Green – and Not So Green – Consumers

Global Survey Report

About This Report

Dec 2012

Passport Survey explores consumers’ valuation of ‘green’ features in products and services, trust in ‘green’ labels, and willingness to pay more for ‘green’ features. Results are based on responses to Euromonitor’s flagship survey, the Annual Study 2011, which reached out to 16,000 consumers in 8 countries.

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Green – and Not So Green – Consumers

Consumers’ understandings of what “green” labels really mean, as well as their trust in the accuracy of those labels, contributes to their perceptions of “green” features in products and services.
In combination with their personal beliefs and cultural surroundings, those “green” features as understood by consumers become more or less important in purchasing decisions.
Valuing “green” features is, in turn, the best predictor of willingness to pay more to obtain such features however, on a macro scale, economic conditions and regional differences also contribute to consumers’ valuation of “green” features and their readiness to pay a “green” premium.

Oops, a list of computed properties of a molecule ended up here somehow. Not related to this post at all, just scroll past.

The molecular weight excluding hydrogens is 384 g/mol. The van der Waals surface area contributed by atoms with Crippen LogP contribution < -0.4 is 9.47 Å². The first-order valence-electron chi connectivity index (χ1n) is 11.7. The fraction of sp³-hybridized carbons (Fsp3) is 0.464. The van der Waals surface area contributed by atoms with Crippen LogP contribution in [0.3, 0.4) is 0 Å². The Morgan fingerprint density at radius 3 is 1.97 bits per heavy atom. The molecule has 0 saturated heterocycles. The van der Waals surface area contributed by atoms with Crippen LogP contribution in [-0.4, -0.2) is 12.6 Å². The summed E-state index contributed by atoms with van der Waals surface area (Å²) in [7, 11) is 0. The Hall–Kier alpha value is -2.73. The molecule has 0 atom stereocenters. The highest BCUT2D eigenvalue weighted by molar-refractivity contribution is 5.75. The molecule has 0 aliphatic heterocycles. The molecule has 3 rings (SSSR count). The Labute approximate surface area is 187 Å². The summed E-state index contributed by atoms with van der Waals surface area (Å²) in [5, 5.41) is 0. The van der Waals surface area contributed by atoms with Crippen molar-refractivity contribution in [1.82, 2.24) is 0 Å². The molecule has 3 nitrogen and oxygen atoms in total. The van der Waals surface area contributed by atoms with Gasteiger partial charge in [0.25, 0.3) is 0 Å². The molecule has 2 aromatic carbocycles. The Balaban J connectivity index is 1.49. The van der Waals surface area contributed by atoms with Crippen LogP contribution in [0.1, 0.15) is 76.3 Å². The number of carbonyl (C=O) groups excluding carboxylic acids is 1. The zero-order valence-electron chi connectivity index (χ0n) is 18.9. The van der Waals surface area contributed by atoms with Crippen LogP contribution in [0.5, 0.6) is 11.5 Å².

Green – and Not So Green – Consumers
Main questions
Model of influences on consumers’ “green” purchasing decisions


Green credentials o verview
Trust in all green claims could be higher
Green attributes are important, but are not primary considerations
Consumers in developing markets are more green-minded


Green wallets o verview
Not all green features are worth paying a premium price
Green-minded consumers are more likely than others to pay more
Economic context
Cultural beliefs
Key answers


Why Euromonitor’s Annual Survey matters
Why Euromonitor’s Annual Survey is unique
Overview of methodology
Online sampling
Overview of respondents (~2,000 per country)